This is an anthology with some of the top writers in the mystery field telling stories about the old west in the noir tradition. I was thrilled to be included in this book. It is out of print at the publisher’s, but some copies are still available at Amazon. Because of the other famous writers included, this may become a collector’s item. Here’s the official “product description” from the publisher:
For generations raised on the Saturday afternoon thrills of Gene Autry and Roy Rogers, the appearance of the so-called “psychological westerns” of the Forties, Fifties and Sixties came as a surprise. And, to some who didn’t care for them, a shock.
With such films as “Blood on the Moon, Winchester `73,” and “The Naked Spur,” audiences saw characters very much like themselves emotionally. Critics argued the authenticity of some of the history in these films but there was no denying their power. Sam Peckinpah’s “The Wild Bunch” confirmed, once and for all, that the western had changed forever, psychologically and sometimes politically relevant to our own times.
“On Dangerous Ground” features stories of every kind, all with a western setting, all with darkness at their core. And all with the kind of edge that demonstrates how timeless the form is when used well.
My story “Going Where the Wind Blows” starts on page 97. Be warned, this is, like the others in the anthology, a very dark story.
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Excerpt from Going Where the Wind Blows
It wasn’t that she liked whoring. But what else could a gal do? She’d come to San Francisco with a man who promised to marry her right after they arrived. He had the temerity to be shot dead in the lobby of the Occidental Hotel where they were staying, quite properly, in separate rooms.
She’d watched it happen, and the scene ran through her mind over and over again. They’d just descended the grand staircase when a man stepped from behind a pillar in the lobby. He was crouched low, so it was hard to see how tall he was. He wore a red bandana across his nose and mouth. He’d shot Bill twice–once in the stomach, and once in the head–then ran out the front door. The only other person in the lobby was the room clerk. She’d known right away that Bill was dead, but she pretended to try to help him while she checked his pockets. All empty. The clerk stood in shock. No one chased the gunman.
Soon the sheriff arrived, bent over Bill and pronounced him dead. He’d straightened up slowly, looked her up and down, then led her over to a corner of the lobby were they sat facing each other while he questioned her.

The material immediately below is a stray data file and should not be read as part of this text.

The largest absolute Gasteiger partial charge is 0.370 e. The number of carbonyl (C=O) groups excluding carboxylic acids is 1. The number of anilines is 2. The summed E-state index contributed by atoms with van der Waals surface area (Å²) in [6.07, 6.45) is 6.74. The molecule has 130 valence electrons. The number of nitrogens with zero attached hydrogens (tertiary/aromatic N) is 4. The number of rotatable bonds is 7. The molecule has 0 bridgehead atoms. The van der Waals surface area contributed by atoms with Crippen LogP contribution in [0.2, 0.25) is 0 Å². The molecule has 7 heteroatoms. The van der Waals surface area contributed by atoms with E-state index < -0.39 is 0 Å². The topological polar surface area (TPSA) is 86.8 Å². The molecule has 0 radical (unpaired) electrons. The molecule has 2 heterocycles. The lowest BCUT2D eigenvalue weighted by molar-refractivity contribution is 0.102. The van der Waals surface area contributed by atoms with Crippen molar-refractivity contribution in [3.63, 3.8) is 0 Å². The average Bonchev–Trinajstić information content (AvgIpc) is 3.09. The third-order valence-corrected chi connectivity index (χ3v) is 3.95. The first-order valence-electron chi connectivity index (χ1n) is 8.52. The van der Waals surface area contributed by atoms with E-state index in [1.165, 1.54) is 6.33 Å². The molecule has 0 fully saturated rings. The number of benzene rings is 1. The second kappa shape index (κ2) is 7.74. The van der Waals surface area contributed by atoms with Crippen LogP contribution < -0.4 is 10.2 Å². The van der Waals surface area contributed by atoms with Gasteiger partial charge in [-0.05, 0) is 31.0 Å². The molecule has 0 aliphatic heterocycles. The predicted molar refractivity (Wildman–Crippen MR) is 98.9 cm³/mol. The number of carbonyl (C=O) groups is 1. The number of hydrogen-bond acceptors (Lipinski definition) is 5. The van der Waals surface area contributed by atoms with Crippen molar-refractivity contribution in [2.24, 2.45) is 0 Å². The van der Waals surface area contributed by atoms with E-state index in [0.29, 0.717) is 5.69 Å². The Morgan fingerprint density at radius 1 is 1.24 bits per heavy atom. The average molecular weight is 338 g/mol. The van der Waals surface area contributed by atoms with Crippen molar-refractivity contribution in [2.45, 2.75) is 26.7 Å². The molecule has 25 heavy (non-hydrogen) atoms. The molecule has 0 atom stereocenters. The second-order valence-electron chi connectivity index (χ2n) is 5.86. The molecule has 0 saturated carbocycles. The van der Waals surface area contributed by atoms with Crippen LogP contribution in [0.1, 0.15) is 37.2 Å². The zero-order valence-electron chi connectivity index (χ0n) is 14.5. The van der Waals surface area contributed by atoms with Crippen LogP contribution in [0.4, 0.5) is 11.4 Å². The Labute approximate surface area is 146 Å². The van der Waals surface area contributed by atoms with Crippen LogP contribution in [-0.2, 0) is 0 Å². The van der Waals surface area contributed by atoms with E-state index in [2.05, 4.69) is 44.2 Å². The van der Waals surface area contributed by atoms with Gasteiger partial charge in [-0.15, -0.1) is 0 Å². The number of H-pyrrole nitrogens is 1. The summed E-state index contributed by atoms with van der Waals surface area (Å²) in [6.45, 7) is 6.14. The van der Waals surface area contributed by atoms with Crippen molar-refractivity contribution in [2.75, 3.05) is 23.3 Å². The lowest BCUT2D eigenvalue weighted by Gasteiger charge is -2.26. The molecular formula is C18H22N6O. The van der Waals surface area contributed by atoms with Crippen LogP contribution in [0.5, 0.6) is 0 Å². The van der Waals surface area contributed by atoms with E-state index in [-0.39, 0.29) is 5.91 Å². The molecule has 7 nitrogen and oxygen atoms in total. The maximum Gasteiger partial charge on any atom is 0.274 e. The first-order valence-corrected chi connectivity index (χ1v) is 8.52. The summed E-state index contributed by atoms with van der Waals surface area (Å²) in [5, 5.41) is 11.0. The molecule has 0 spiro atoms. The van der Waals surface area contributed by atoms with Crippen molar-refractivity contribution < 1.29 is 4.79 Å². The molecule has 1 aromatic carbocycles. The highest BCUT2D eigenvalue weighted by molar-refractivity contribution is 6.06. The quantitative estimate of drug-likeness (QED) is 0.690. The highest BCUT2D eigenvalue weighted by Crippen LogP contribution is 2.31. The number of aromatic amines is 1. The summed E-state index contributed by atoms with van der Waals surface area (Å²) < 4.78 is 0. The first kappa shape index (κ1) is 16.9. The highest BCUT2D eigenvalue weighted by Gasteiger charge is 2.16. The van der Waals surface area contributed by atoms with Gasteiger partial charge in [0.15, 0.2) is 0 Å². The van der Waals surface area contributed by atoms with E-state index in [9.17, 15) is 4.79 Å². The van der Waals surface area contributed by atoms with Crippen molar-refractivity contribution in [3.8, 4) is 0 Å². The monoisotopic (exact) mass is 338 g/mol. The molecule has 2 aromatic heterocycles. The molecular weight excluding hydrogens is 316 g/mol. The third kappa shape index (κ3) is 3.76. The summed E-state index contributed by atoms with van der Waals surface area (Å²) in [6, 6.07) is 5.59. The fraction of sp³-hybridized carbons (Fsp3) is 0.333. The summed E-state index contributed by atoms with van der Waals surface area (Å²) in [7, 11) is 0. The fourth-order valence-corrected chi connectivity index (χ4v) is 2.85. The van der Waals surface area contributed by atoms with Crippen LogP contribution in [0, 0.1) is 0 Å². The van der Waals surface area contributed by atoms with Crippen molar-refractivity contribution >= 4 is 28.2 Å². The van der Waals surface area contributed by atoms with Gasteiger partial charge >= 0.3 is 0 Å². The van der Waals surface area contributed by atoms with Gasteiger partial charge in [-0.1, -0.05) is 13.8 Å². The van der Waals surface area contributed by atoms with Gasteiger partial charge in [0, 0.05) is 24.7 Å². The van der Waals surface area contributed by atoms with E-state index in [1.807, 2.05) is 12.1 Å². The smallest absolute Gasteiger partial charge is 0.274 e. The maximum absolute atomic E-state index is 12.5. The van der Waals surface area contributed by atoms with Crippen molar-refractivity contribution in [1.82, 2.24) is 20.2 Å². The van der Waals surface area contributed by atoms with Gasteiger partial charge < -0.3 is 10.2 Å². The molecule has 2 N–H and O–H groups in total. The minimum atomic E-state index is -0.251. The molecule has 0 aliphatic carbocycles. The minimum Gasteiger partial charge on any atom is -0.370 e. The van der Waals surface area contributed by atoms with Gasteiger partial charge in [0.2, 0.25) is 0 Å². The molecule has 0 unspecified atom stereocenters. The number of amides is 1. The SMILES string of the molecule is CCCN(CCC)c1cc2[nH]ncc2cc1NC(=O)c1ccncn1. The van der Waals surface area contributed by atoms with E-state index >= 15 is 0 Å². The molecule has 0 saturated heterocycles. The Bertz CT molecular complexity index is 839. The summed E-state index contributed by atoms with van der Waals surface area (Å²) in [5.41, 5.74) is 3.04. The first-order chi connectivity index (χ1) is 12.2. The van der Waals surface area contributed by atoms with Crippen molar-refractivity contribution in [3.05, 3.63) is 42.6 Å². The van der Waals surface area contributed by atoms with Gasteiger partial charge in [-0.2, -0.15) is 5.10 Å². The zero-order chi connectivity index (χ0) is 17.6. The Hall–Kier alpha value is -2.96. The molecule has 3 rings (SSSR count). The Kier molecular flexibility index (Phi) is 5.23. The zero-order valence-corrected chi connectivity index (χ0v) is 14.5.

He was one of those skinny men who grows a paunch as they get older. She thought he was perhaps forty. He wore scuffed boots, tan pants with gun holster on his worn belt, a blue shirt with no collar, a navy vest, and a cowboy hat rimmed with sweat which he held on his knee as they talked.
“Rita Mae Wilson.”
“You’re new in town. Where you from?”
“Name of the victim was Bill Reynolds. You came to San Francisco with him?”
“Yes. We were going to get married next week.” Rita Mae took an embroidered handkerchief from the cuff of her sleeve and dabbed her eyes. She noticed the sheriff wore a gold wedding band.
He gave her a skeptical look. “What was Mr. Reynolds planning to do in San Francisco?”
ON DANGEROUS GROUND mixes western and noir to perfection. This collection brings together some of the top writers in the field and each one is an adventure into the darkest side of our wild west history as well as the twisted and nasty crevases of the human mind. Whether you’re a fan of westerns or prefer noir for your main course, these stories won’t disappoint you. This book definitely deserves its place on your bookshelf.
I’m a sucker for great first lines, and Jan Christensen’s “Going Where the Wind Blows” begins with this stellar hook: “It wasn’t that she liked whoring. But what else could a gal do?” The voice of her main character, Rita Mae Wilson, is immediately apparent, as are the qualities that will guide her through the story: street-smart resourcefulness, world-weary resilience, and a complete absence of sentimentality—not to mention a sense of humor about the bad hand of cards that life sometimes deals you.
Nothing says Western Noir more than a female bank robber-turned-prostitute, and that’s exactly who Rita Mae is. She came to San Francisco with her man, Bill, to knock over some banks, when he was suddenly shot dead in the lobby of their hotel. He had all their money, and whoever killed him also robbed him. So, the penniless Rita Mae took to turning tricks until she could locate the killer, and their bankroll. But, as in all noir—even out West—finding the truth comes at a price that might not be worth paying.
“Going Where the Wind Blows” is a strong story with a fittingly noir twist waiting for Rita Mae at the end of her journey. What makes the story so compelling is Rita Mae’s voice, which is so clearly defined straight from the get-go. One of my favorite lines is her description of Bill’s unfortunate fate: “He had the temerity to be shot dead in the lobby of the Occidental Hotel where they were staying, quite properly, in separate rooms.” Rita Mae may recognize how bleak her situation is, but she’s never without an appreciation for irony. The narrative is tight and well-constructed, and it’s a sign of the story’s skill that when I finished I wished it had been longer. The plot and character elements are strong enough to support a longer piece or to expand into novella (or more). Here’s hoping that Christensen revisits the life of Rita Mae in the near future.
You may purchase this book here: